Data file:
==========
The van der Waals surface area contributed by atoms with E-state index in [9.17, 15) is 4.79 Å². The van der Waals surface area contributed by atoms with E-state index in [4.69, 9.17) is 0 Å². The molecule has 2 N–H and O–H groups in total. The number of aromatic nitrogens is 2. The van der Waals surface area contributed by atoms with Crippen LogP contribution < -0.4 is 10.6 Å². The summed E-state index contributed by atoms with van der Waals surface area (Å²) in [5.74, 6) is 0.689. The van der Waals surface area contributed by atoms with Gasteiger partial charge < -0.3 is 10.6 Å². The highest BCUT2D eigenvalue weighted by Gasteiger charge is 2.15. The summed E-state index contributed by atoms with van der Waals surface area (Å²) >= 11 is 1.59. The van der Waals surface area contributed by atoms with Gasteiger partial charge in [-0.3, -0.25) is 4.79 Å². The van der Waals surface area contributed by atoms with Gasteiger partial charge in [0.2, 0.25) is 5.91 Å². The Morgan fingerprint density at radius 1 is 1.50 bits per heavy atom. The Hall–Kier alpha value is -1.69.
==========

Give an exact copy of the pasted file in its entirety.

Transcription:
The van der Waals surface area contributed by atoms with E-state index in [9.17, 15) is 4.79 Å². The van der Waals surface area contributed by atoms with E-state index in [4.69, 9.17) is 0 Å². The molecule has 2 N–H and O–H groups in total. The number of aromatic nitrogens is 2. The van der Waals surface area contributed by atoms with Crippen LogP contribution < -0.4 is 10.6 Å². The summed E-state index contributed by atoms with van der Waals surface area (Å²) in [5.74, 6) is 0.689. The van der Waals surface area contributed by atoms with Gasteiger partial charge < -0.3 is 10.6 Å². The highest BCUT2D eigenvalue weighted by Gasteiger charge is 2.15. The summed E-state index contributed by atoms with van der Waals surface area (Å²) >= 11 is 1.59. The van der Waals surface area contributed by atoms with Gasteiger partial charge in [-0.3, -0.25) is 4.79 Å². The van der Waals surface area contributed by atoms with Gasteiger partial charge in [0.2, 0.25) is 5.91 Å². The Morgan fingerprint density at radius 1 is 1.50 bits per heavy atom. The Hall–Kier alpha value is -1.69.